Mackenzie P, Pryor D, Burmeister E, et al. T-category remains an important prognostic factor for oropharyngeal carcinoma in the era of human papillomavirus. Clin Oncol (R Coll Radiol). 2014;26(10):643-7.
Mackenzie, P., Pryor, D., Burmeister, E., Foote, M., Panizza, B., Burmeister, B., & Porceddu, S. (2014). T-category remains an important prognostic factor for oropharyngeal carcinoma in the era of human papillomavirus. Clinical Oncology (Royal College of Radiologists (Great Britain)), 26(10), pp. 643-7. doi:10.1016/j.clon.2014.06.007.
Mackenzie P, et al. T-category Remains an Important Prognostic Factor for Oropharyngeal Carcinoma in the Era of Human Papillomavirus. Clin Oncol (R Coll Radiol). 2014;26(10):643-7. PubMed PMID: 25001635.
* Article titles in AMA citation format should be in sentence-case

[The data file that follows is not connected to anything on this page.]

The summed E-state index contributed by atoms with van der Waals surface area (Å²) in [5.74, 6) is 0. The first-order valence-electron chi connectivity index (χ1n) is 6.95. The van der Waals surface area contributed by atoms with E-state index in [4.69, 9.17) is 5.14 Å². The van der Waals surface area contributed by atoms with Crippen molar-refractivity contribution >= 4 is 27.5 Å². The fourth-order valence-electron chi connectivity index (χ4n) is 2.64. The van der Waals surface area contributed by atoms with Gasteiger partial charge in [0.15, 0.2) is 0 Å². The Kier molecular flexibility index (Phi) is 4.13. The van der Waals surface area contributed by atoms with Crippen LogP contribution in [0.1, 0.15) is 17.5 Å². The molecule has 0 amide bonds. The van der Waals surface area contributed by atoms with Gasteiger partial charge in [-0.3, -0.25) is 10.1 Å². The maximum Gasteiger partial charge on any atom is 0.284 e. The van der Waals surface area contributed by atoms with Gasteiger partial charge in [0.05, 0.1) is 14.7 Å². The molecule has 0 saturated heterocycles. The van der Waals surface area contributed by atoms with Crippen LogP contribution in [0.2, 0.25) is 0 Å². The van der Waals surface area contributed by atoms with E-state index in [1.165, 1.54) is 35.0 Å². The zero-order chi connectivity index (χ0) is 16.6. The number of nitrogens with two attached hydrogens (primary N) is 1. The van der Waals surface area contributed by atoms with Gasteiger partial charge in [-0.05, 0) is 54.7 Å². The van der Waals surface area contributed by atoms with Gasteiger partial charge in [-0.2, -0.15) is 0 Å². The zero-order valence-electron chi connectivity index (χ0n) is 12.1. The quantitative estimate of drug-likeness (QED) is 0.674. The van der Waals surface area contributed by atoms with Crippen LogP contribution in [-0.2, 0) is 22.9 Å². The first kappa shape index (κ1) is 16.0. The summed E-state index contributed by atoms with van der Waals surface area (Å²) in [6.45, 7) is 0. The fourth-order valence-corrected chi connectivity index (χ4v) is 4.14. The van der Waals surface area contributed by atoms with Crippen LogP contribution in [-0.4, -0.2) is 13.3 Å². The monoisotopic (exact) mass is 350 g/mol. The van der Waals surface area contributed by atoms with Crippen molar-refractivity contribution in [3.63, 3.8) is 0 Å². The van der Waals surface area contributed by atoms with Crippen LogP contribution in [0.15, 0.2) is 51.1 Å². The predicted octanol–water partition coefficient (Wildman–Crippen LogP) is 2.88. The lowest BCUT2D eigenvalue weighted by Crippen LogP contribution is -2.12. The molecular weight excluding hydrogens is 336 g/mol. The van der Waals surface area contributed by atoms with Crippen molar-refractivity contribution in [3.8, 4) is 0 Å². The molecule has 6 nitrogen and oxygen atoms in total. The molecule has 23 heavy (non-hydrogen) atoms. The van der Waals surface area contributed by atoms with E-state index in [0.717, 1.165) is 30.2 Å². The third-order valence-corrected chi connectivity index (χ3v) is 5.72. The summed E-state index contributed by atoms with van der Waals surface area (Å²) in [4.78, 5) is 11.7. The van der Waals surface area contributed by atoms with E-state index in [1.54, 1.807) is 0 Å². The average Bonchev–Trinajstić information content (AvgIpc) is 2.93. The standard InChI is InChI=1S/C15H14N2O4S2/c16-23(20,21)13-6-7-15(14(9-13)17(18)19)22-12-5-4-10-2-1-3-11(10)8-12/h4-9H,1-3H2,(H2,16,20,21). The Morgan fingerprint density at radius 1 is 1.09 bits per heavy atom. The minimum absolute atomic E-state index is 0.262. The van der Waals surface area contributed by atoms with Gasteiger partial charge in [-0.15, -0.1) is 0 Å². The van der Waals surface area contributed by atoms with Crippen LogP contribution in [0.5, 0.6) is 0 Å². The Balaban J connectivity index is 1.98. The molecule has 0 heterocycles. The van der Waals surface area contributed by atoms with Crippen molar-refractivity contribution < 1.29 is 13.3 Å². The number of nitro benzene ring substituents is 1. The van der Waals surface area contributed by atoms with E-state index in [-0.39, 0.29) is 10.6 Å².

TY - JOUR T1 - T-category remains an important prognostic factor for oropharyngeal carcinoma in the era of human papillomavirus. AU - Mackenzie,P, AU - Pryor,D, AU - Burmeister,E, AU - Foote,M, AU - Panizza,B, AU - Burmeister,B, AU - Porceddu,S, Y1 - 2014/07/04/ PY - 2013/11/07/received PY - 2014/03/31/revised PY - 2014/05/07/accepted PY - 2014/7/9/entrez PY - 2014/7/9/pubmed PY - 2015/5/29/medline KW - Human papillomavirus KW - oropharyngeal squamous cell carcinoma KW - p16 KW - prognosis KW - radiotherapy KW - staging SP - 643 EP - 7 JF - Clinical oncology (Royal College of Radiologists (Great Britain)) JO - Clin Oncol (R Coll Radiol) VL - 26 IS - 10 N2 - AIMS: To determine prognostic factors for locoregional relapse (LRR), distant relapse and all-cause death in a contemporary cohort of locoregionally advanced oropharyngeal squamous cell carcinoma (OSCC) treated with definitive chemoradiotherapy or radiotherapy alone. MATERIALS AND METHODS: OSCC patients treated with definitive radiotherapy between 2005 and 2010 were identified from a prospective head and neck database. Patient age, gender, smoking history, human papillomavirus (HPV) status, T- and N-category, lowest involved nodal level and gross tumour volume of the primary (GTV-p) and nodal (GTV-n) disease were analysed in relation to LRR, distant relapse and death by way of univariate and multivariate analysis. RESULTS: In total, 130 patients were identified, 88 HPV positive, with a median follow-up of 42 months. On multivariate analysis HPV status was a significant predictor of LRR (hazard ratio 0.15; 95% confidence interval 0.05-0.51) and death (hazard ratio 0.29; 95% confidence interval 0.14-0.59) but not distant relapse (hazard ratio 0.53, 95% confidence interval 0.22-1.27). Increasing T-category was associated with a higher risk of LRR (hazard ratio 1.80 for T3/4 versus T1/2; 95% confidence interval 1.08-2.99), death (hazard ratio 1.37, 95% confidence interval 1.06-1.77) and distant relapse (hazard ratio 1.35; 95% confidence interval 1.00-1.83). Increasing GTV-p was associated with increased risk of distant relapse and death. N3 disease and low neck nodes were significant for LRR, distant relapse and death on univariate analysis only. CONCLUSION: Tumour HPV status was the strongest predictor of LRR and death. T-category is more predictive of distant relapse and may provide additional prognostic value for LRR and death when accounting for HPV status. SN - 1433-2981 UR - https://www.unboundmedicine.com/medline/citation/25001635/T_category_remains_an_important_prognostic_factor_for_oropharyngeal_carcinoma_in_the_era_of_human_papillomavirus_ L2 - https://linkinghub.elsevier.com/retrieve/pii/S0936-6555(14)00261-1 DB - PRIME DP - Unbound Medicine ER -